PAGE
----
Many of today’s children are overfed and undernourished. As nutrients fall short and as empty calorie processed foods fill our children up, we see that health risks in their future will be inevitable. They predict that 1 in 3 children born in the United States today will develop Type 2 diabetes in their lifetime. If that child is Black or Hispanic, that risk goes to 1 in 2. This generation of children may have a shorter lifespan than their own parents. It is no secret that we are facing rising trends in the number of children who are overweight as seem by the graph below from the National Health Examination Surveys.
Here are some statistics to think about:
- American children are getting 40% of their calories from extra fat and added sugars.
- Only 1% of children between 2 and 19 years of age met all the Food Pyramid recommendations. Sixteen percent of children met none of the recommendations.
- Nearly 1 in 7 10-year-olds get 50-70% of calories from snacks.
- 1/3 of all calories are now eaten outside the home.
- A survey of nearly 300 students in 3rd, 5th and 8th grades found that students consumed fewer fruits and vegetables, less milk and more soft drinks as they moved from childhood to adolescence.
- Soft drink consumption increased 21% among 2- to 5-year olds over the last 20 years and 37% among 6- to 9-year-olds. Milk consumption has dropped in all age groups.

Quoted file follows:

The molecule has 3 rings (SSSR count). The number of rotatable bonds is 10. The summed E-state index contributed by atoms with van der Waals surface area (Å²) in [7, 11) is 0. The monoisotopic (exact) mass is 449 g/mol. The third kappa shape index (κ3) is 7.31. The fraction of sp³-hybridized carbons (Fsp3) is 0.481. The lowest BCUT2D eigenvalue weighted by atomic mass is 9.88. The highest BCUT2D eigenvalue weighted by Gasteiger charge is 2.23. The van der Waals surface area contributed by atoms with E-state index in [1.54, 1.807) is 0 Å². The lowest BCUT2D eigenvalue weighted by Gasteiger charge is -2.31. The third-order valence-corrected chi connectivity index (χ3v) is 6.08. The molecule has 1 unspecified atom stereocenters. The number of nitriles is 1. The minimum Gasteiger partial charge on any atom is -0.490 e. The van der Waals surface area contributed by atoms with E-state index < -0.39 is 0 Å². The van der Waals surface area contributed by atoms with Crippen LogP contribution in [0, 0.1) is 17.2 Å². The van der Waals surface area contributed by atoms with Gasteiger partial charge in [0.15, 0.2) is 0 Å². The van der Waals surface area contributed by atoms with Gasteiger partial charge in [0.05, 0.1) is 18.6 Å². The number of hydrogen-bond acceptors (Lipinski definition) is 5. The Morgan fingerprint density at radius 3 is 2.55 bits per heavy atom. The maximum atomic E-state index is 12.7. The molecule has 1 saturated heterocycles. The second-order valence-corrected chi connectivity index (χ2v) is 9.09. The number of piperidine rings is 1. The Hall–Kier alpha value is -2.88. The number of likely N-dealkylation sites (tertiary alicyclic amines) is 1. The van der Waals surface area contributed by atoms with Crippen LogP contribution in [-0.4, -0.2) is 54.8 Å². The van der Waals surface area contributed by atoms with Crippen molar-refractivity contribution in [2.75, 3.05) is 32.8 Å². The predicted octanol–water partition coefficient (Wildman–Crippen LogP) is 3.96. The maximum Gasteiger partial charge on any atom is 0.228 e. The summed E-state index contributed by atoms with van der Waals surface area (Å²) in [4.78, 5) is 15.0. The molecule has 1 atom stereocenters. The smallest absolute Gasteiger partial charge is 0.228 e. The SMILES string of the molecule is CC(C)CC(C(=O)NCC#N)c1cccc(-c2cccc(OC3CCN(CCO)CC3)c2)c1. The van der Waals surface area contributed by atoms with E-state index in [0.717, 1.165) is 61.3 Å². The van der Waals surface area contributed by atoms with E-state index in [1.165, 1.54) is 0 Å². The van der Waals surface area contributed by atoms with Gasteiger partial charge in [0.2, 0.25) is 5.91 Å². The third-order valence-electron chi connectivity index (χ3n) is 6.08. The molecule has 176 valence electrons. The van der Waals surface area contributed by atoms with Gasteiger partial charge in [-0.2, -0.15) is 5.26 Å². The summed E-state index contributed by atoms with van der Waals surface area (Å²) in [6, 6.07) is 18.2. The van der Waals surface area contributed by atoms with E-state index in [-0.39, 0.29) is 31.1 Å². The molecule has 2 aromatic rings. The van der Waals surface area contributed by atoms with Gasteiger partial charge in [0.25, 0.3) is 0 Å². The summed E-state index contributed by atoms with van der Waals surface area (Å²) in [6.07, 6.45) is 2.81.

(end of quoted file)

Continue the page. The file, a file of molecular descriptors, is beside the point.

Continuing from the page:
- Average soda consumption in 13 to 18-year-old males is 3 cans or more a day; 10% drink more than 7 cans a day. Soft drinks are given to infants as young as 7 months of age.
- Nearly 2/3 of children failed to get the Recommended Dietary Allowances (RDA) for vitamin E and zinc. Half did not meet the RDA for calcium and close to 1/3 fell short of the FDA for iron and vitamin B6.
- Nearly 25% of all vegetables consumed by children and teens were in the form of french fries. French fries are the most popular “vegetable” for children under age 5.
- 51% of children and teens eat less than one serving of fruit and day and 29% eat less than one serving a day of vegetables that are not fried.
- The average child between 2 and 5 years of age watches nearly 28 hours of TV a week.